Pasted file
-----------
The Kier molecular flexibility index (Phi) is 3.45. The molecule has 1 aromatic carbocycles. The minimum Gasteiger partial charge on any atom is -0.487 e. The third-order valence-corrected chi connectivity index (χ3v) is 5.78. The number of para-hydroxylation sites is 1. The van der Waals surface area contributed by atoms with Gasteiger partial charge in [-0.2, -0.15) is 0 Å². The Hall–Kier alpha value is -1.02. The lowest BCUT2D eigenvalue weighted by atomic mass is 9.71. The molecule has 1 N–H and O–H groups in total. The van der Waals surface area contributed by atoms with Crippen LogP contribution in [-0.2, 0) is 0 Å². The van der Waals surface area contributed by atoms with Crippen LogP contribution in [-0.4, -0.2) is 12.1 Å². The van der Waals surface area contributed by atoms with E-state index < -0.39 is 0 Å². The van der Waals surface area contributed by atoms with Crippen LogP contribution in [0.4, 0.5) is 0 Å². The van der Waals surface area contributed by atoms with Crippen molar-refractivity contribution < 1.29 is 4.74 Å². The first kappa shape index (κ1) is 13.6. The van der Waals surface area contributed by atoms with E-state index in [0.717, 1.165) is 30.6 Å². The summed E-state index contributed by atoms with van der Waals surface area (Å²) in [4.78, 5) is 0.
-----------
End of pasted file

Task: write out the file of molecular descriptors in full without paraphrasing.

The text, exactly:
The Kier molecular flexibility index (Phi) is 3.45. The molecule has 1 aromatic carbocycles. The minimum Gasteiger partial charge on any atom is -0.487 e. The third-order valence-corrected chi connectivity index (χ3v) is 5.78. The number of para-hydroxylation sites is 1. The van der Waals surface area contributed by atoms with Gasteiger partial charge in [-0.2, -0.15) is 0 Å². The Hall–Kier alpha value is -1.02. The lowest BCUT2D eigenvalue weighted by atomic mass is 9.71. The molecule has 1 N–H and O–H groups in total. The van der Waals surface area contributed by atoms with Crippen LogP contribution in [-0.2, 0) is 0 Å². The van der Waals surface area contributed by atoms with Crippen LogP contribution in [-0.4, -0.2) is 12.1 Å². The van der Waals surface area contributed by atoms with E-state index < -0.39 is 0 Å². The van der Waals surface area contributed by atoms with Crippen LogP contribution in [0.4, 0.5) is 0 Å². The van der Waals surface area contributed by atoms with Crippen molar-refractivity contribution < 1.29 is 4.74 Å². The first kappa shape index (κ1) is 13.6. The van der Waals surface area contributed by atoms with E-state index in [0.717, 1.165) is 30.6 Å². The summed E-state index contributed by atoms with van der Waals surface area (Å²) in [4.78, 5) is 0.